19 Comments (leave a comment)

  • I find the value the old fashion way – I squint my eyes of take off my glasses (can’t see more than 8″ away for detail). Fun and I always have it with me!

    —Cindy Wienstroer on June 11, 2013
  • When I was a little girl, my mother’s best friend, who happened to live next door made quilts. Whenever she started to pick out fabric for her next quilt, she would put on these heart shaped rosed colored glasses. She said it helped her see better. She always had such a cheery disposition that it all made sense to me. it wasn’t until I was much older did I realize what she was doing, which made better sense to what she was actually doing.

    Rebecca on June 11, 2013
  • I guess I’m just learning about value,I haven’t made a muddy quilt -yet. I have a pair of 3D glasses on my table,and wonder if they could be usefull to detirmine value-just the red side?

    Hi Elizabeth,
    Yep, that’ll work!
    ~Cornelia

    —ELIZABETH CROSS on June 11, 2013
  • I use my camera to see the values. If I am making a scrappy quilt and want to be sure not to have too much light, dark or a particular color in any areas, the digital camera lets me know. I have the choice of printing the photo or not. I can also use the camera to show rearranged blocks for different lay-outs.

    Barbara Winkler on June 11, 2013
  • I will lay the fabric on my scanner in a fan, out of the fabric and then print the picture I’ve scanned of my fabric.

    —SueAnn Wirick on June 11, 2013
  • Wow! Thank you so much for the quick video of the Ruby Beholder. I’ve bought so many (useless) gadgets over the years that I’ve never really ‘looked’ at the Ruby Beholder before I’m sorry to say I thought it was another waste of quilting resources. When you demonstrated the three colours becoming one value it really connected in my head.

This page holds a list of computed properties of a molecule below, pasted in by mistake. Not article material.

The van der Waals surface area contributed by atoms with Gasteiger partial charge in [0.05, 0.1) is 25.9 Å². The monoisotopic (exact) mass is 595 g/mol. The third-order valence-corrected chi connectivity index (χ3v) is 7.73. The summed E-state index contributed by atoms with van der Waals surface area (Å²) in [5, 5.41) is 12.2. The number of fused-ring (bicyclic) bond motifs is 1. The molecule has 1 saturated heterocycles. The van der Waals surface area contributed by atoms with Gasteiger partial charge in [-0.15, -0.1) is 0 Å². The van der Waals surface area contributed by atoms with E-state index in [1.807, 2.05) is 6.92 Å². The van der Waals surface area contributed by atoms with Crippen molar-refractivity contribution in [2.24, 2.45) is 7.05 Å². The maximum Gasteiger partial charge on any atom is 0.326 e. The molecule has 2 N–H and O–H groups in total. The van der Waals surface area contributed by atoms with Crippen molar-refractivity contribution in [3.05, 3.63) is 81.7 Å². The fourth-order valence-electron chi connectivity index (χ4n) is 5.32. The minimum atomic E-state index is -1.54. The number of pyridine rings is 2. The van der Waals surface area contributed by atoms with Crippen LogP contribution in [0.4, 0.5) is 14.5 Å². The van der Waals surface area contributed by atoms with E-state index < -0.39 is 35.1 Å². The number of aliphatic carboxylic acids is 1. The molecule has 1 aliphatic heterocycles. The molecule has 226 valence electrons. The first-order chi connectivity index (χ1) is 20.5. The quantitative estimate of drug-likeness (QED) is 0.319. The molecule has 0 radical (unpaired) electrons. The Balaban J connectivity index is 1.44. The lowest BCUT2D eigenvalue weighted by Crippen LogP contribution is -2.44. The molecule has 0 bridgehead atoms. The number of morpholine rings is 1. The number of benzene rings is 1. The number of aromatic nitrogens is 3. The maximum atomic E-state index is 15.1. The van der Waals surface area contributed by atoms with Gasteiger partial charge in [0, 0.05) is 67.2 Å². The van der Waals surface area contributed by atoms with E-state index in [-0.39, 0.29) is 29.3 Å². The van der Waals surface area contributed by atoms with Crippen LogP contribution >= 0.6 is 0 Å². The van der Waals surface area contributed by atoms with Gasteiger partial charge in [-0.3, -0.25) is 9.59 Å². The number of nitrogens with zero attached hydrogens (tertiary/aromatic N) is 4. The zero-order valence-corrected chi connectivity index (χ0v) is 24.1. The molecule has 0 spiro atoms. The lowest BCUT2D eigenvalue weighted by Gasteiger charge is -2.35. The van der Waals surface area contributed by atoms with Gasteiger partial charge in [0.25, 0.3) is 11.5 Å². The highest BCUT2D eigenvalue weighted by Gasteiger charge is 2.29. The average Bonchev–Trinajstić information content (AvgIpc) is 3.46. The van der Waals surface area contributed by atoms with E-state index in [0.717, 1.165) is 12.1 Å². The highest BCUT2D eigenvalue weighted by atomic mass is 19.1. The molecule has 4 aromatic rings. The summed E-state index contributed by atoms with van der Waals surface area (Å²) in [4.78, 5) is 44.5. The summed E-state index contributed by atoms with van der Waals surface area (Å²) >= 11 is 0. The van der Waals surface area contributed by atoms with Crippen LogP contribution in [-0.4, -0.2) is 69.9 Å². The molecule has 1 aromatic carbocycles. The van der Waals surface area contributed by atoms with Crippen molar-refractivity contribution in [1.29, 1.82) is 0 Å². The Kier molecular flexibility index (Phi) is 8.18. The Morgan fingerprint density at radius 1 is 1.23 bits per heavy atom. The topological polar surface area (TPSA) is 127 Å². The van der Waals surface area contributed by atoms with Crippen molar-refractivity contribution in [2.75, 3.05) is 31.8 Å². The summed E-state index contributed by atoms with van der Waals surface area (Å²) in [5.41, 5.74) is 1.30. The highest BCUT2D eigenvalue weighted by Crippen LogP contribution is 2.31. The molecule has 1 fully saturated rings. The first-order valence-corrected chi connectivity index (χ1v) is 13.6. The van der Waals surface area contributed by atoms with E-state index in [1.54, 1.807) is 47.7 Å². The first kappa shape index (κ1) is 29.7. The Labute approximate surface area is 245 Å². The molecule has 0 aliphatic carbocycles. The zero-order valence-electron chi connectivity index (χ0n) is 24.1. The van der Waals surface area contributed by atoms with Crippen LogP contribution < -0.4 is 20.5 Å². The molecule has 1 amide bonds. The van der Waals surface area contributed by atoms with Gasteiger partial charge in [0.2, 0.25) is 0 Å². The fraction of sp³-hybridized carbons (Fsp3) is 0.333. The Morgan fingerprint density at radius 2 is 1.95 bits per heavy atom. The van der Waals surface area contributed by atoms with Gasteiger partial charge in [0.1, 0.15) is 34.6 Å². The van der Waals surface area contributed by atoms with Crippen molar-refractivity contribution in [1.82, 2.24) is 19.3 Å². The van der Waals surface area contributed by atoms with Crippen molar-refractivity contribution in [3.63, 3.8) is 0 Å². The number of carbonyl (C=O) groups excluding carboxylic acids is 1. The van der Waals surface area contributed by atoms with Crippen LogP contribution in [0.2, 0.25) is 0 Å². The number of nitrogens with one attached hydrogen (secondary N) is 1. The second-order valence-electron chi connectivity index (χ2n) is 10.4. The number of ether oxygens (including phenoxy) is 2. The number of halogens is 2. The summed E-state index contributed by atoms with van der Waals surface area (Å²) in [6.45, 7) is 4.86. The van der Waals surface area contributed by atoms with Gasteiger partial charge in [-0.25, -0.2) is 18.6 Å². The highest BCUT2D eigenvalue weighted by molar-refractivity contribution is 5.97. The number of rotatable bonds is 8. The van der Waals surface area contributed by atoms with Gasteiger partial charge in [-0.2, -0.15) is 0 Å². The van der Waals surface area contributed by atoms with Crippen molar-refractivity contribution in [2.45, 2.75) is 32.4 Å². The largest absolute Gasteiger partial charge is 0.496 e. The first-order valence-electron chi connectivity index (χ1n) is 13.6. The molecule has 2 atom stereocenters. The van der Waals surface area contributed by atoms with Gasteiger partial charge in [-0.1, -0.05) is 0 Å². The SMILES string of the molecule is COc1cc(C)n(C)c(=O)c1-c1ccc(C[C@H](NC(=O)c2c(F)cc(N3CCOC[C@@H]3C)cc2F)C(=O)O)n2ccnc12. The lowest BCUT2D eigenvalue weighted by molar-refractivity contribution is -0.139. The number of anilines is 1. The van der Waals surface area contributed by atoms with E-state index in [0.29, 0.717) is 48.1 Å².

I love to make scrappy quilts and will now add this useful tool to my sewing basket. I think it will become invaluable 😀

    —Kayt on June 11, 2013
  • If I’m at home and pulling fabrics from my stash I take a digital picture in black and white. It makes it much easier to see the values.

    —Susan on June 11, 2013
  • I’m not exactly sure what I am doing to determine value. I spend a lot of time looking at the fabric up close and from a distance. Then I lay the fabric down on a table and look at it again and again. My quilts so far have not come out muddy and I’m grateful.

    —Grace on June 11, 2013
  • I have a tool like the ruby beholder, however, I have not used it yet. My favorite way to see the values of several fabrics is to select the gray scale setting on my camera and take a picture of the chosen fabrics, grouped together. The values readily show up and then I can make my choices.

    —Diane Wright on June 11, 2013
  • To determine color value; I take small swatches of the fabrics I’ve selected and scan them on my computer scanner with the color mode set to grayscale.

    Place the swatches on the scanner glass. Lay a sheet of white printer paper on top or attach the swatches to the paper with a glue stick and write the names of the fabric below the fabric pieces. Set the color mode to ‘grayscale’ then scan and print

    The colors disappear and the values remain.

    Pat Burns

    —Pat Burns on June 12, 2013
  • Once I choose my fabrics I take a photo and then print it out in black and white. That way I can see the scale of values without the distraction of color.